Obesity Surgery

, Volume 19, Issue 9, pp 1286–1292 | Cite as

Pregnancy Outcome in Patients Following Different Types of Bariatric Surgeries

  • Eyal SheinerEmail author
  • Evgenia Balaban
  • Jacob Dreiher
  • Isaac Levi
  • Amalia Levy
Clinical Research



The objective of this study was to investigate pregnancy outcome of patients following different types of bariatric surgery.


A population-based study includes all pregnancies of patients with bariatric surgeries delivered during 1988–2008. Pregnancy outcome was compared between the different types of surgeries.


This retrospective study included 449 deliveries: 394 deliveries following pure restrictive operations—laparoscopic gastric banding (LAGB; n = 202), silastic ring vertical gastroplasty (SRVG; n = 136), and vertical-banded gastroplasty (VBG; n = 56)—and 55 deliveries following restrictive and malabsorptive Roux-en-Y gastric bypass (RGB). While no significant differences were noted between the groups regarding body mass index (BMI) before the bariatric operations or prepregnancy BMI, patients following LAGB had significantly higher BMI before delivery (36.8 ± 5.9 kg compared to the SRVG 33.4 ± 6.0, VBG 34.2 ± 5.4, and RGB 34.9 ± 6.8 groups; p < 0.001). Following LAGB, patients had higher weight gain during pregnancy (13.1 ± 9.6 kg) compared to the SRVG (8.8 ± 7.4), VBG (8.5 ± 8.0), and RGB (11.6 ± 9.6; p < 0.001) groups. The interval between operation and pregnancy was shorter in the LAGB group (22.8 months) compared to the SRVG (41.0) and the VBG (42.1) groups and was significantly higher in the RGB group (57.4; p < 0.001). Birth weight was significantly higher among newborns of patients following RBG (3,332.8 ± 475.5 g) compared to the restrictive procedures (3,104.3 ± 578.7 in the LAGB, 3,086.7 ± 533.1 in the SRVG, and 3,199.2 ± 427.2 in the VBG groups). No significant differences in low birth weight (<2,500 g) or macrosomia (>4,000 g), or low Apgar scores or perinatal mortality were noted between the groups.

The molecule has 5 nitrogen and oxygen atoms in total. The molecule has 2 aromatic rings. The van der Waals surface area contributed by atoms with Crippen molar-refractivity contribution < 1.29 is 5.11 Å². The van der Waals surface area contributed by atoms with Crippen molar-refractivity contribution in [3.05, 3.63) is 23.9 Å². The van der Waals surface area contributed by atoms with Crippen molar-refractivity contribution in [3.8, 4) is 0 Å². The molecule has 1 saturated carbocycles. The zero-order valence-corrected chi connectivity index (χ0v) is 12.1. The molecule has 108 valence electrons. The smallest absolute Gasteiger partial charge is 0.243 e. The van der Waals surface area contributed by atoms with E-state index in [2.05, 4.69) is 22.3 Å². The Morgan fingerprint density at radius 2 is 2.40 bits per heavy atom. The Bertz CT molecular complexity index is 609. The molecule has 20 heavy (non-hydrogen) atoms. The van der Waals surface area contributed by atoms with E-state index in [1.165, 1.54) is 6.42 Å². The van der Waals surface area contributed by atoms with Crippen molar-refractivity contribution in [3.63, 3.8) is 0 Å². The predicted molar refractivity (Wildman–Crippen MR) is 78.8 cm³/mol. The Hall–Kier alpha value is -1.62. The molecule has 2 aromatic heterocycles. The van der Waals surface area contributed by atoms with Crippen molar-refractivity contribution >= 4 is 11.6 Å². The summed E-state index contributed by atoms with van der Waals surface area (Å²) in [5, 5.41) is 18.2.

There is no difference in the affect on pregnancy outcome among the different forms of bariatric surgeries; all procedures have basically comparable perinatal outcome.


Bariatric surgery Pregnancy Restrictive operations Malabsorptive operations Laparoscopic gastric banding Silastic ring vertical gastroplasty Vertical-banded gastroplasty Roux-en-Y gastric bypass 


  1. 1.
    Maggard MA, Yermilov I, Li Z, et al. Pregnancy and fertility following bariatric surgery: a systematic review. JAMA. 2008;300:2286–96.CrossRefGoogle Scholar
  2. 2.
    Gross T, Sokol RJ, King KC. Obesity in pregnancy: risks and outcome. Obstet Gynecol. 1980;56:446–50.PubMedGoogle Scholar
  3. 3.
    Hedley AA, Ogden CL, Johnson CL, et al. Prevalence of overweight and obesity among US children, adolescents, and adults, 1999–2002. JAMA. 2004;291:2847–50.CrossRefGoogle Scholar
  4. 4.
    Cnattingius S, Bergstrom R, Lipworth L, et al. Prepregnancy weight and the risk of adverse pregnancy outcomes. N Engl J Med. 1998;338:147–52.CrossRefGoogle Scholar
  5. 5.
    Sarwer DB, Allison KC, Gibbons LM, et al. Pregnancy and obesity: a review and agenda for future research. J Womens Health (Larchmt). 2006;15:720–33.CrossRefGoogle Scholar
  6. 6.
    Yogev Y, Visser GH. Obesity, gestational diabetes and pregnancy outcome. Semin Fetal Neonatal Med. 2009;14(2):77–84.CrossRefGoogle Scholar
  7. 7.
    Sheiner E, Levy A, Menes TS, et al. Maternal obesity as an independent risk factor for caesarean delivery. Paediatr Perinat Epidemiol. 2004;18:196–201.CrossRefGoogle Scholar
  8. 8.
    Burstein E, Levy A, Mazor M, et al. Pregnancy outcome among obese women: a prospective study. Am J Perinatol. 2008;25:561–6.CrossRefGoogle Scholar
  9. 9.
    Kumari AS. Pregnancy outcome in women with morbid obesity. Int J Gynaecol Obstet. 2001;73:101–7.CrossRefGoogle Scholar
  10. 10.
    Yogev Y, Langer O. Pregnancy outcome in obese and morbidly obese gestational diabetic women. Eur J Obstet Gynecol Reprod Biol. 2008;137:21–6.CrossRefGoogle Scholar
  11. 11.
    Yogev Y, Langer O, Xenakis EM, et al. The association between glucose challenge test, obesity and pregnancy outcome in 6390 non-diabetic women. J Matern Fetal Neonatal Med. 2005;17:29–34.CrossRefGoogle Scholar
  12. 12.